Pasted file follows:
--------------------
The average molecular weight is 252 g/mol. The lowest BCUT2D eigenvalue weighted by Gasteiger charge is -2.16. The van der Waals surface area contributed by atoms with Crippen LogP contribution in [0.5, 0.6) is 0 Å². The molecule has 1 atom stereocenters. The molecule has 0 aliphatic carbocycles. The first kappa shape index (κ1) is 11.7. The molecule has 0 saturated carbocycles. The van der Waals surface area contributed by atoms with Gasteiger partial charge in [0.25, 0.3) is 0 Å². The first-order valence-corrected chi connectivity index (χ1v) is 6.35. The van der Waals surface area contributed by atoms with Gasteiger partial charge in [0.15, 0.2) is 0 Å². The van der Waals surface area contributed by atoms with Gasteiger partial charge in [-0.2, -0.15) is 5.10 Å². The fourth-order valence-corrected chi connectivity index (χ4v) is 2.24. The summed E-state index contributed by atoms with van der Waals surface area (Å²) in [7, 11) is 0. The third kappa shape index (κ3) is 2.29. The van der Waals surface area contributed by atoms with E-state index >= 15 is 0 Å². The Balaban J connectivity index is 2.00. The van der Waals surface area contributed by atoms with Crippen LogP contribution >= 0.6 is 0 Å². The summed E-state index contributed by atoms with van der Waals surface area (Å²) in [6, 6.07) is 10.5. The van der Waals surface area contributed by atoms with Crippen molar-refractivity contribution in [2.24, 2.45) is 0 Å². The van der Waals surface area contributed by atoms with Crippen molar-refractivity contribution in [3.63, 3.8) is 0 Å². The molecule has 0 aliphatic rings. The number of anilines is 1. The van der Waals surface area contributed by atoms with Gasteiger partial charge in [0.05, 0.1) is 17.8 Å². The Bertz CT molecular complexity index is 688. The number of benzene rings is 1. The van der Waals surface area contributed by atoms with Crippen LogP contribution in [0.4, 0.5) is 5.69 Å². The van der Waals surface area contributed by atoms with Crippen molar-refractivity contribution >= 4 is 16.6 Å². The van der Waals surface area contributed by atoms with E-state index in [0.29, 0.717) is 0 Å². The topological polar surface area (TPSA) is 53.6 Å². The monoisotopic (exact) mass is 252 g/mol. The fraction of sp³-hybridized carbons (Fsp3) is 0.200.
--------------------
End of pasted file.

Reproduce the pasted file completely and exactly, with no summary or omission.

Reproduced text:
The average molecular weight is 252 g/mol. The lowest BCUT2D eigenvalue weighted by Gasteiger charge is -2.16. The van der Waals surface area contributed by atoms with Crippen LogP contribution in [0.5, 0.6) is 0 Å². The molecule has 1 atom stereocenters. The molecule has 0 aliphatic carbocycles. The first kappa shape index (κ1) is 11.7. The molecule has 0 saturated carbocycles. The van der Waals surface area contributed by atoms with Gasteiger partial charge in [0.25, 0.3) is 0 Å². The first-order valence-corrected chi connectivity index (χ1v) is 6.35. The van der Waals surface area contributed by atoms with Gasteiger partial charge in [0.15, 0.2) is 0 Å². The van der Waals surface area contributed by atoms with Gasteiger partial charge in [-0.2, -0.15) is 5.10 Å². The fourth-order valence-corrected chi connectivity index (χ4v) is 2.24. The summed E-state index contributed by atoms with van der Waals surface area (Å²) in [7, 11) is 0. The third kappa shape index (κ3) is 2.29. The van der Waals surface area contributed by atoms with E-state index >= 15 is 0 Å². The Balaban J connectivity index is 2.00. The van der Waals surface area contributed by atoms with Crippen LogP contribution >= 0.6 is 0 Å². The summed E-state index contributed by atoms with van der Waals surface area (Å²) in [6, 6.07) is 10.5. The van der Waals surface area contributed by atoms with Crippen molar-refractivity contribution in [2.24, 2.45) is 0 Å². The van der Waals surface area contributed by atoms with Crippen molar-refractivity contribution in [3.63, 3.8) is 0 Å². The molecule has 0 aliphatic rings. The number of anilines is 1. The van der Waals surface area contributed by atoms with Gasteiger partial charge in [0.05, 0.1) is 17.8 Å². The Bertz CT molecular complexity index is 688. The number of benzene rings is 1. The van der Waals surface area contributed by atoms with Crippen LogP contribution in [0.4, 0.5) is 5.69 Å². The van der Waals surface area contributed by atoms with Crippen molar-refractivity contribution >= 4 is 16.6 Å². The van der Waals surface area contributed by atoms with E-state index in [0.29, 0.717) is 0 Å². The topological polar surface area (TPSA) is 53.6 Å². The monoisotopic (exact) mass is 252 g/mol. The fraction of sp³-hybridized carbons (Fsp3) is 0.200.